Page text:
# Scored B/B #58

#### betterfuture

2+ Year Member

How do you do this?

I am stuck. Any help? Thanks!

#### aldol16

2+ Year Member
Construct a Punnet square. Cross KM, Km, kM, km with Km, Km, km, km (these are all the possibilities). The offspring will thus have: KKMm, KKMm, KkMm, KkMm, KKmm, KKmm, Kkmm, Kkmm, kKMm, kKMm, kkMm, kkMm, kKmm, kKmm, kkmm, kkmm.

Now, anybody without K or with M will be deaf. They are bolded below:

KKMm, KKMm, KkMm, KkMm, KKmm, KKmm, Kkmm, Kkmm, kKMm, kKMm, kkMm, kkMm, kKmm, kKmm, kkmm, kkmm.

Now, that's 10 out of 16, or 5/8.

betterfuture
OP
B

#### betterfuture

2+ Year Member
Isn't there like a additive/multiple rule or something - the shortcut method? The punnet square would take up too much time and can get confusing. I don't know if it applies here or not.

5+ Year Member

#### aldol16

2+ Year Member
I think the 16-size Punnet square is the best and most straight-forward way of doing it but whatever seems easiest for you. I didn't have to go fill everything in. I simply crossed out all rows and columns that had a big M and looked to see which crosses would end up with two small k's. The only time-consuming part was writing out the four possible combinations for each parent.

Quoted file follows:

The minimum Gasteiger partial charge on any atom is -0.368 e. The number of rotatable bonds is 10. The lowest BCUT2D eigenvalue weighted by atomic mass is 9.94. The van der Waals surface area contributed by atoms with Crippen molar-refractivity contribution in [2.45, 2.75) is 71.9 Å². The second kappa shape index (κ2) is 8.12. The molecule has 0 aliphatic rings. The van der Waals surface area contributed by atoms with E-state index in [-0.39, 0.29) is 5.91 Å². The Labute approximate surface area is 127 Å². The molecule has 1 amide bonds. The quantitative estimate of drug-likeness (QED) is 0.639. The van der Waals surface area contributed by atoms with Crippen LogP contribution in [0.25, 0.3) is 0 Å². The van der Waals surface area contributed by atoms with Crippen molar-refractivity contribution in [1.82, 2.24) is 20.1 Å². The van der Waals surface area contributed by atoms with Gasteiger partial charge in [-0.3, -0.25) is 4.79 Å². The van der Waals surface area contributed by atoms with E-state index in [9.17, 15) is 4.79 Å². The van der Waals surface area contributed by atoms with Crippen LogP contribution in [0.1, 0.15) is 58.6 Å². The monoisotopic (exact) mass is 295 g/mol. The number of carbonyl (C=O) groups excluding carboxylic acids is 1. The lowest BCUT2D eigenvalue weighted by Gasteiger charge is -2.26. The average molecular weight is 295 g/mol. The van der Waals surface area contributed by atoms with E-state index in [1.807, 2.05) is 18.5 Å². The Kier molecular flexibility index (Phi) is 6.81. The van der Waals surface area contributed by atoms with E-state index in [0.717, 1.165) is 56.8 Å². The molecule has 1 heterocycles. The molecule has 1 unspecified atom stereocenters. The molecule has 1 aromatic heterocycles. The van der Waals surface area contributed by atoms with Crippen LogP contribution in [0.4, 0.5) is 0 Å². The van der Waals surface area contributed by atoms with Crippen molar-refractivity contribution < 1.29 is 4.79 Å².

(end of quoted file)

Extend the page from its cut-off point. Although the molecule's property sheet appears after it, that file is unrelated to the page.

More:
#### laczlacylaci

2+ Year Member

I usually just do this, because its faster and I'm lazy af.
You know that in the presence of one big M no matter what other alleles look like, that child will be deaf, so you check columns 1 and 3.
You also know in presence of big A, people will hear fine, so aa means deaf, check all the options where aa appears.. (I used A here, because K and k look identical on paper.)

Count up your boxes and divide by 16.

betterfuture